It’s hard to estimate expenses for a startup business. Yet those numbers are critical to your success. They are also necessary to convince investors or bankers that your startup will be profitable.
First, a couple of assumptions. I presume you have identified all major expenses. Use a checklist of expense categories like those on the score.org website, so you don’t miss anything. And while some costs are fixed, many expenses depend on your sales projections. We’ll assume you start with reasonable projections for the first two or three years and now just need to identify the related business costs.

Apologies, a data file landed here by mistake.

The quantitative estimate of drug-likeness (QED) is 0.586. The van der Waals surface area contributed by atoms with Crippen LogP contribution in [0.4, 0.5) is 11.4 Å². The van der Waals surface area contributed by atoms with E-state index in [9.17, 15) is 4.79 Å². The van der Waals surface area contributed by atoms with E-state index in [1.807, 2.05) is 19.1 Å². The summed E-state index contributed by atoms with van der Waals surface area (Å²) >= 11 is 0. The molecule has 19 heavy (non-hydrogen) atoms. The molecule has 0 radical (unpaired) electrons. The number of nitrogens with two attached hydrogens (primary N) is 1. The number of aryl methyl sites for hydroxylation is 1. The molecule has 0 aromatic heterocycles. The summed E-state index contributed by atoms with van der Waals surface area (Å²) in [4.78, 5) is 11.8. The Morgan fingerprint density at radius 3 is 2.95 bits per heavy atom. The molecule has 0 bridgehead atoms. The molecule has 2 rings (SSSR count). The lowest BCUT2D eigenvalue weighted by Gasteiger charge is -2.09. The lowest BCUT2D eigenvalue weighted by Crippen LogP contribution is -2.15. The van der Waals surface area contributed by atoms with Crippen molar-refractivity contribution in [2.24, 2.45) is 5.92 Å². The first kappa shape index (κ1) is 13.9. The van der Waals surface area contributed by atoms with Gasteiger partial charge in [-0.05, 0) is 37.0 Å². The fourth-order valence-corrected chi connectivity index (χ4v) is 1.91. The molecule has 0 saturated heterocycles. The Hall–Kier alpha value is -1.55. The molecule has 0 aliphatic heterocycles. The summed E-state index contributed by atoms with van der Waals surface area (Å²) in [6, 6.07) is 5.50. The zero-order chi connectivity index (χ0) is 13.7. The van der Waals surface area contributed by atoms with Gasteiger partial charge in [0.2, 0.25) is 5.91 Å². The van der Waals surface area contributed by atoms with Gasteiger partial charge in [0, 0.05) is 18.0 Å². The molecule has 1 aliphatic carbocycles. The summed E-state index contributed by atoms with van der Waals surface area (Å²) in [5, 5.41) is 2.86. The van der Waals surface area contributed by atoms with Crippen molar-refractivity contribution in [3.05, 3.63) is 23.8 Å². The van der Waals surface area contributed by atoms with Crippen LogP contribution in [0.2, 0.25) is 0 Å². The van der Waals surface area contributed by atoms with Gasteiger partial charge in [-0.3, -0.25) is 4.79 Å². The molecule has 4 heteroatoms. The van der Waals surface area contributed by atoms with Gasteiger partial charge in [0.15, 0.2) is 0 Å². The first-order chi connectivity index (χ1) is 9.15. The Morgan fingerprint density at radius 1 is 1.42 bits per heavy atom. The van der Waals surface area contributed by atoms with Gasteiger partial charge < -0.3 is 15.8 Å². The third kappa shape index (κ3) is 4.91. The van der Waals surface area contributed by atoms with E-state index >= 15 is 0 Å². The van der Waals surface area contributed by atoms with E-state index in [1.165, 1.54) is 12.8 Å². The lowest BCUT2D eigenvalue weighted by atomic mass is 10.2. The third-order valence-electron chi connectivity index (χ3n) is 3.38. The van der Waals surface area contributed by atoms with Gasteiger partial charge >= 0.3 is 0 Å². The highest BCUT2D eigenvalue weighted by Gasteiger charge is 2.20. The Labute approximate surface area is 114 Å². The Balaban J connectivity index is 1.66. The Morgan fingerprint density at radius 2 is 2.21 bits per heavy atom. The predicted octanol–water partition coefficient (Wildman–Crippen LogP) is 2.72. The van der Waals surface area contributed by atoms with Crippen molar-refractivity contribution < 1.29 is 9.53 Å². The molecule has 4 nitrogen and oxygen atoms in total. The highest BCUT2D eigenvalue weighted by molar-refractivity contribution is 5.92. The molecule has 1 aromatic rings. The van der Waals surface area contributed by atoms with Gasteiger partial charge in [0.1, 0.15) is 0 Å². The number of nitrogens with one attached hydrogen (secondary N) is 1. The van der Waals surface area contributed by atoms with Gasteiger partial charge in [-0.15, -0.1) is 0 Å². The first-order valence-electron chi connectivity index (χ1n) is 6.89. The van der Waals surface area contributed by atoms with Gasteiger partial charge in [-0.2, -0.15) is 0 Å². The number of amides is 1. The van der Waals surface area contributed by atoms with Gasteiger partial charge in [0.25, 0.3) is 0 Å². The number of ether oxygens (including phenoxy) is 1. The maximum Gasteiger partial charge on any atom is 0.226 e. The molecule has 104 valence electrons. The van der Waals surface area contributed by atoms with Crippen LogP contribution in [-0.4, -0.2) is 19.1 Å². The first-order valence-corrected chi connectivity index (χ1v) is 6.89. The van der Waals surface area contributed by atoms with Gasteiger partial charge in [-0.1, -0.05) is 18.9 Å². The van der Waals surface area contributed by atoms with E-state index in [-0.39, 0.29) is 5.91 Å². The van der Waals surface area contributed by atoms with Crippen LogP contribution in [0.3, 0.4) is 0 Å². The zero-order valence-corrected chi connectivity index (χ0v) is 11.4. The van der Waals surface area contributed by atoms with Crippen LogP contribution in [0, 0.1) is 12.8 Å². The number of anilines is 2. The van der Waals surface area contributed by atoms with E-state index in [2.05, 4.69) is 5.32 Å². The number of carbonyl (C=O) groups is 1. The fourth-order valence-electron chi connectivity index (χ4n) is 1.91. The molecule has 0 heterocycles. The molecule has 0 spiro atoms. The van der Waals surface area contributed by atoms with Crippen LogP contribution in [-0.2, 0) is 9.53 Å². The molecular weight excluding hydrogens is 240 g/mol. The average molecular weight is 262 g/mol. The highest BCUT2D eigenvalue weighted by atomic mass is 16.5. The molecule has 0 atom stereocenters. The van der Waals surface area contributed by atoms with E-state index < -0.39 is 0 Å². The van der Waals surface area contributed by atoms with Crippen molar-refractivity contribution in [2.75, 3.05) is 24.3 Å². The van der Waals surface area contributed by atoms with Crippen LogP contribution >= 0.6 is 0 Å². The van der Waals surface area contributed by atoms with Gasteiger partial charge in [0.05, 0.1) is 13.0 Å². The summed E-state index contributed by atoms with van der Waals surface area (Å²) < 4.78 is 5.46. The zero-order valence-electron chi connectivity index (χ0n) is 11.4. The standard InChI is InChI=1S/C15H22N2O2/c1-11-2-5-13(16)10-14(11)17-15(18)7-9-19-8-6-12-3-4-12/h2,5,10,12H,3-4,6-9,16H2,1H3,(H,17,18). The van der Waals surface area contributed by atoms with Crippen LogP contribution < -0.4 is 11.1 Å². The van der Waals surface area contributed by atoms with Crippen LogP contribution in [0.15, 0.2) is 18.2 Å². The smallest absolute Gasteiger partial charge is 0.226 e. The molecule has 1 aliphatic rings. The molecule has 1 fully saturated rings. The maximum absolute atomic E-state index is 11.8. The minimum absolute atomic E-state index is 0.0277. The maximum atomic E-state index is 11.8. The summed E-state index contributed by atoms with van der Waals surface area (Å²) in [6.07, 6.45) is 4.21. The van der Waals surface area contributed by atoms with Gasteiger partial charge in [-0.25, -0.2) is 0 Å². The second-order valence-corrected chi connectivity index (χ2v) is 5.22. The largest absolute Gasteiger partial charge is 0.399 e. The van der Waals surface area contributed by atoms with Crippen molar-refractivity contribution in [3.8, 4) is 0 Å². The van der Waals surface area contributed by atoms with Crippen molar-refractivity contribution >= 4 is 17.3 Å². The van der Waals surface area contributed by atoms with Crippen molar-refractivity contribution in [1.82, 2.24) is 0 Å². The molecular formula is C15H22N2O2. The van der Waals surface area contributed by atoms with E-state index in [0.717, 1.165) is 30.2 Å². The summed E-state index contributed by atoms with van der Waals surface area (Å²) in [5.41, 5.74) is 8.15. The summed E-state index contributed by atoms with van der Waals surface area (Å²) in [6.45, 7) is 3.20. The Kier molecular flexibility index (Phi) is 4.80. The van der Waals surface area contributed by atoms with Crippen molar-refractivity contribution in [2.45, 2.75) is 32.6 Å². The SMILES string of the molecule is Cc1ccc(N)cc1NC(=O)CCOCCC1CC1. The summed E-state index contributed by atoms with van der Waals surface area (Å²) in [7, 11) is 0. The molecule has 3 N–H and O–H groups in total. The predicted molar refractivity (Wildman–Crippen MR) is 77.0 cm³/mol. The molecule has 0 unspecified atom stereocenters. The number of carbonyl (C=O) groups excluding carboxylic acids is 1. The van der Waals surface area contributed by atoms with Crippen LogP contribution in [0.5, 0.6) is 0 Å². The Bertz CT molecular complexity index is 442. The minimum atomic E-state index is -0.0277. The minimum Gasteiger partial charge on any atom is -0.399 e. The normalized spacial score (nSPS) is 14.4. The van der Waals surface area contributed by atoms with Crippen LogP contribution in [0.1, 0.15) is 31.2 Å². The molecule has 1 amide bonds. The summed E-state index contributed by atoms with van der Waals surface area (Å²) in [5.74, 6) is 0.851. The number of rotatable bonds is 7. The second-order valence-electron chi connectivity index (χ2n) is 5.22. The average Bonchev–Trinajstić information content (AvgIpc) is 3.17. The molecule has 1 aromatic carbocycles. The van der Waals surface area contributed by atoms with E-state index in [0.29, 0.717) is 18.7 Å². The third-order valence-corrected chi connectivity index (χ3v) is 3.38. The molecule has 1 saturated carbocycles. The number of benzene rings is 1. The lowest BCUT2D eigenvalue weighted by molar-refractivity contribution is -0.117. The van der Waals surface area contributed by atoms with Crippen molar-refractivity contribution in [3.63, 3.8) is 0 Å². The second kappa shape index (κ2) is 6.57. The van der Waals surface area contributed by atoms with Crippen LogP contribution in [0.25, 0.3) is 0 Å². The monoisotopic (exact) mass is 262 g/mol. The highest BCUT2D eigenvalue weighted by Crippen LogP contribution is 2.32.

Let’s talk about three ways to make the numbers reasonable and believable: competitive quotes, breakdown/roll up, and industry sources. Finally we’ll take a quick look at “free” activities.
1. Competitive Quotes
Researching quotes for outside products and services is THE best way to estimate your costs. Examples of “researchable” costs are rents, build-outs of space, equipment, insurance coverage, attorney fees, outside marketing, PR, software consultants, raw materials, shipping costs, even internet and phone services.
I strongly suggest three competitive quotes for large costs. You will learn about features, and more importantly about exclusions, in the process. The first estimation method, then, is to get competitive quotes. Read the rest of this entry »